It had been one of those days. I was tired, overwhelmed, isolated. Another day at home with my two kids where my biggest accomplishment is finishing the day without poop ending up in anyone’s hair. I was feeling sorry for myself. Questioning whether staying home is right for me, or for the kids, and feeling jealous of my friends with jobs they can go to (escape to) and time for pedicures and happy hours. Wondering if the elusive “balance” I seek will ever be found.
Dinnertime came. My husband wasn’t home. Again. I checked my cell phone for a text message from him with some sort of explanation or ETA. Nothing. I’d spent most of the day eyeing the clock and counting down the hours until he would be home. Not, sadly, because I missed him. But because I desperately wanted help. Because caring for two so young can be exhausting on a good day. On a challenging day – God help me.
He’s been working late a lot these last few weeks. Family dinners, with all of us together, are a huge deal to me. Yet there we were, waiting, wondering. Again. My daughter asked me, “Where’s Papa?”
I did something I shouldn’t have done. I snapped out an irritable answer. “I don’t know where he is. Whatever. We’re not waiting for him. Let’s eat.”
She looked at me with her earnest, solemn blue eyes, and said, “Mommy, Papa wants to be here.”
This, from my 2 ½ year old. I caught my breath. The wisdom of her words, whether they came from true insight or simply innocence, hit me in a zen, pause for a moment and consider kind of way. She was right. My husband wasn’t staying late at work to avoid me, to dump responsibility for the kids on me, or because he “doesn’t get” what I’m going through, as the twisting tornado of irritation and anger forming in my mind was telling me. The simple truth was exactly as my daughter had stated it. He wanted to be there, with us. He just couldn’t.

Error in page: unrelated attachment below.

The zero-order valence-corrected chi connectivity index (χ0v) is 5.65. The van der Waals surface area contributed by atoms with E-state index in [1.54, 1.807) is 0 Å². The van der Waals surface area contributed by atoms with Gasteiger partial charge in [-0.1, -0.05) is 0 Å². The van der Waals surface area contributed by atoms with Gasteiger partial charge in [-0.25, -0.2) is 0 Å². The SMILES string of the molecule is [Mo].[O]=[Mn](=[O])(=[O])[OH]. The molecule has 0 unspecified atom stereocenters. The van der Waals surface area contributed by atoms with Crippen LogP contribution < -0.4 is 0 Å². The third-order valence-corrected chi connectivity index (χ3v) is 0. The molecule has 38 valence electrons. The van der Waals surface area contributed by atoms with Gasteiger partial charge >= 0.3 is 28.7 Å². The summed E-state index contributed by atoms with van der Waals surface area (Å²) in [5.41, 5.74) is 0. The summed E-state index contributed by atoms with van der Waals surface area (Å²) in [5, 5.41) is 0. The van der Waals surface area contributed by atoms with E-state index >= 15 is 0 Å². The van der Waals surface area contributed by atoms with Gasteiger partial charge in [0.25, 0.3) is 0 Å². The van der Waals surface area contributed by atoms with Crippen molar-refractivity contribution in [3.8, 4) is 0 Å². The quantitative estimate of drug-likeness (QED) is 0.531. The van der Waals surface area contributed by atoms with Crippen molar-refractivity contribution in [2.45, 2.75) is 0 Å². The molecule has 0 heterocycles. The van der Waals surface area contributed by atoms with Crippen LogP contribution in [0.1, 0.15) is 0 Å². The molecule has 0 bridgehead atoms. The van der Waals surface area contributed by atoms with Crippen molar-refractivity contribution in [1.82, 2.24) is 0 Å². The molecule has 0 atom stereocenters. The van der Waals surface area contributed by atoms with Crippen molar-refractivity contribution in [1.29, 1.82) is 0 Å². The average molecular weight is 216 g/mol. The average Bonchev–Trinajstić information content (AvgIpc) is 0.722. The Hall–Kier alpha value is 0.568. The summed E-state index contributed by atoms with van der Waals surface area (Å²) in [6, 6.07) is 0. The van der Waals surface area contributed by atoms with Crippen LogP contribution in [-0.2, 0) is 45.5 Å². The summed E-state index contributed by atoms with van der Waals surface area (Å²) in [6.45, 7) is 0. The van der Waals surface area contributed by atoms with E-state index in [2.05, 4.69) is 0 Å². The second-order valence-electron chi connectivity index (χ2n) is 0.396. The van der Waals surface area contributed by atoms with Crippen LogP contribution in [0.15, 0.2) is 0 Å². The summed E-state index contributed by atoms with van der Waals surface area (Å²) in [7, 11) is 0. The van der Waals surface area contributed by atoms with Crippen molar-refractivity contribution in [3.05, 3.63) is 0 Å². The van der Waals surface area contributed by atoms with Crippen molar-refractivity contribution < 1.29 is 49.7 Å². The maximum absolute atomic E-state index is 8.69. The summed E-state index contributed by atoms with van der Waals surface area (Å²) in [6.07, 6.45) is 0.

It’s one of the things I love most about having kids. The way they slow down the frenzied pace life can assume, they way they remind me of what really is important. How easily smiles and happiness come to a child. How quick they are to forgive and forget. How pure and huge their love is. When I slow down and see the world through my kids’ eyes, I’m reminded that a hummingbird buzzing around a flower is an amazing and beautiful thing. That lying on my back and watching clouds float by is the perfect way to spend an afternoon. That Tigger stickers make excellent fashion accessories. That blowing raspberries is hilarious.
I need these reminders. I bury myself in expectations, projects, goals, all in the pursuit of “making something” of myself; “doing something” with my life. My kids remind me to just embrace the moment. To smile. To laugh. To enjoy. That I am lucky to be a part of a family that loves each other and wants to be together, even when we can’t actually be together. I realize, in watching my children, that sometimes the difference between a good day and a bad day can be as simple as an attitude adjustment on my part. I’m lucky that I can stay home with my kids and be such a huge part of their lives right now. I’m choosing this, not stuck with it, and it isn’t forever.
One morning a few weeks ago, I went into my daughter’s room to wake her up. She reached for me to pull her out of her crib and into a hug. Still holding her, I opened her blinds and was greeted by the typical San Diego marine layer coloring the sky a dull, listless grey. I wrinkled my nose.
“Eww. It’s kinda cloudy out today.”
She looked out the window. “It’s kinda sunny out, too.”
I pulled her into a tight hug as tears sprang into my eyes. “You are so right, sweetie. It’s kinda sunny out, too.”
*Note: These photos were taken by the amazing, fun, and talented Carey with Barefoot Memories.